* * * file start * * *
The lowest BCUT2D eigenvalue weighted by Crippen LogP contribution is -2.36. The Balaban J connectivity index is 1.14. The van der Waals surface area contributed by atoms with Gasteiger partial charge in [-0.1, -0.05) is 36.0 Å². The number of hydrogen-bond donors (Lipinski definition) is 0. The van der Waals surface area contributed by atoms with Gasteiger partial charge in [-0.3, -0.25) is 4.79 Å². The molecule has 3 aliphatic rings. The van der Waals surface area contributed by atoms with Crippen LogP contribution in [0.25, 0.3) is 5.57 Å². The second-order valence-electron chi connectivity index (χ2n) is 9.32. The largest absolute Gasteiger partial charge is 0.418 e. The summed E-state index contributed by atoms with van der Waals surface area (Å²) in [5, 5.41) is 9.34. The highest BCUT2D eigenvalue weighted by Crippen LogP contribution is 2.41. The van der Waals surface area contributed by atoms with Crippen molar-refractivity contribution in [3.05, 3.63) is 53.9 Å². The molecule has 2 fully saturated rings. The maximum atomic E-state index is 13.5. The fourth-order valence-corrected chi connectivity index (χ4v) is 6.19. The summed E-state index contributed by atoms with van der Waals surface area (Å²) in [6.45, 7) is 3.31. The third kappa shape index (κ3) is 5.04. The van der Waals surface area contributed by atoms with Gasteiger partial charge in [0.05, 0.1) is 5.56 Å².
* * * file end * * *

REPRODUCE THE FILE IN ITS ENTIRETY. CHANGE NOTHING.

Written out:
The lowest BCUT2D eigenvalue weighted by Crippen LogP contribution is -2.36. The Balaban J connectivity index is 1.14. The van der Waals surface area contributed by atoms with Gasteiger partial charge in [-0.1, -0.05) is 36.0 Å². The number of hydrogen-bond donors (Lipinski definition) is 0. The van der Waals surface area contributed by atoms with Gasteiger partial charge in [-0.3, -0.25) is 4.79 Å². The molecule has 3 aliphatic rings. The van der Waals surface area contributed by atoms with Crippen LogP contribution in [0.25, 0.3) is 5.57 Å². The second-order valence-electron chi connectivity index (χ2n) is 9.32. The largest absolute Gasteiger partial charge is 0.418 e. The summed E-state index contributed by atoms with van der Waals surface area (Å²) in [5, 5.41) is 9.34. The highest BCUT2D eigenvalue weighted by Crippen LogP contribution is 2.41. The van der Waals surface area contributed by atoms with Crippen molar-refractivity contribution in [3.05, 3.63) is 53.9 Å². The molecule has 2 fully saturated rings. The maximum atomic E-state index is 13.5. The fourth-order valence-corrected chi connectivity index (χ4v) is 6.19. The summed E-state index contributed by atoms with van der Waals surface area (Å²) in [6.45, 7) is 3.31. The third kappa shape index (κ3) is 5.04. The van der Waals surface area contributed by atoms with Gasteiger partial charge in [0.05, 0.1) is 5.56 Å².